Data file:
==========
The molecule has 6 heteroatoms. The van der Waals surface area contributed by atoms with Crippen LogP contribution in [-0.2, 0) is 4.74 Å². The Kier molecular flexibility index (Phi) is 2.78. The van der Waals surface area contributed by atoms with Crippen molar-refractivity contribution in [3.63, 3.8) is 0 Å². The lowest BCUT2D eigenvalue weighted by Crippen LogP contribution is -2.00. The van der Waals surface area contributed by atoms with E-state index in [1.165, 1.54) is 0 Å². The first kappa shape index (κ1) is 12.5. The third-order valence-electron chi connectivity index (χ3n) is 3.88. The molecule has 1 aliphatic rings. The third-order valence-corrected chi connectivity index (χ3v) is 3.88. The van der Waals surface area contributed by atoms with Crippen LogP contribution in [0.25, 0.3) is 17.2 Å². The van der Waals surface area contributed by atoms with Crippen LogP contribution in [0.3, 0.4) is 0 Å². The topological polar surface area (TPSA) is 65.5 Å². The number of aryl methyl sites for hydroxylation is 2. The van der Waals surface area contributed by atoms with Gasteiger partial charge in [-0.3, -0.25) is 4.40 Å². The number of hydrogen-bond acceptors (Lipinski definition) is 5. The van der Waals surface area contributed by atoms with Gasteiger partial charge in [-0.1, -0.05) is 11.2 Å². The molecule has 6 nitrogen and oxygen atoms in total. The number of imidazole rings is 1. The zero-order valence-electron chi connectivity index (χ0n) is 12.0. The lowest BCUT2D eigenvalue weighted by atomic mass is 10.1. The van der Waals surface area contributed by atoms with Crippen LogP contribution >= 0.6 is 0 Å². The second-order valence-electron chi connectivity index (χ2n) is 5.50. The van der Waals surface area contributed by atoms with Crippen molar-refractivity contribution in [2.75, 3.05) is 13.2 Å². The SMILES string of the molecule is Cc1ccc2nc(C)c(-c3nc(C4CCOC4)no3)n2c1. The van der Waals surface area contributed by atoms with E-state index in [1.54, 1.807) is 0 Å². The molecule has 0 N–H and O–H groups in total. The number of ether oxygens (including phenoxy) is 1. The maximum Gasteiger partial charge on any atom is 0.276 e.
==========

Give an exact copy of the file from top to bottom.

The molecule has 6 heteroatoms. The van der Waals surface area contributed by atoms with Crippen LogP contribution in [-0.2, 0) is 4.74 Å². The Kier molecular flexibility index (Phi) is 2.78. The van der Waals surface area contributed by atoms with Crippen molar-refractivity contribution in [3.63, 3.8) is 0 Å². The lowest BCUT2D eigenvalue weighted by Crippen LogP contribution is -2.00. The van der Waals surface area contributed by atoms with E-state index in [1.165, 1.54) is 0 Å². The first kappa shape index (κ1) is 12.5. The third-order valence-electron chi connectivity index (χ3n) is 3.88. The molecule has 1 aliphatic rings. The third-order valence-corrected chi connectivity index (χ3v) is 3.88. The van der Waals surface area contributed by atoms with Crippen LogP contribution in [0.25, 0.3) is 17.2 Å². The van der Waals surface area contributed by atoms with Crippen LogP contribution in [0.3, 0.4) is 0 Å². The topological polar surface area (TPSA) is 65.5 Å². The number of aryl methyl sites for hydroxylation is 2. The van der Waals surface area contributed by atoms with Gasteiger partial charge in [-0.3, -0.25) is 4.40 Å². The number of hydrogen-bond acceptors (Lipinski definition) is 5. The van der Waals surface area contributed by atoms with Gasteiger partial charge in [-0.1, -0.05) is 11.2 Å². The molecule has 6 nitrogen and oxygen atoms in total. The number of imidazole rings is 1. The zero-order valence-electron chi connectivity index (χ0n) is 12.0. The lowest BCUT2D eigenvalue weighted by atomic mass is 10.1. The van der Waals surface area contributed by atoms with Crippen LogP contribution >= 0.6 is 0 Å². The second-order valence-electron chi connectivity index (χ2n) is 5.50. The van der Waals surface area contributed by atoms with Crippen molar-refractivity contribution in [2.75, 3.05) is 13.2 Å². The SMILES string of the molecule is Cc1ccc2nc(C)c(-c3nc(C4CCOC4)no3)n2c1. The van der Waals surface area contributed by atoms with E-state index in [1.54, 1.807) is 0 Å². The molecule has 0 N–H and O–H groups in total. The number of ether oxygens (including phenoxy) is 1. The maximum Gasteiger partial charge on any atom is 0.276 e.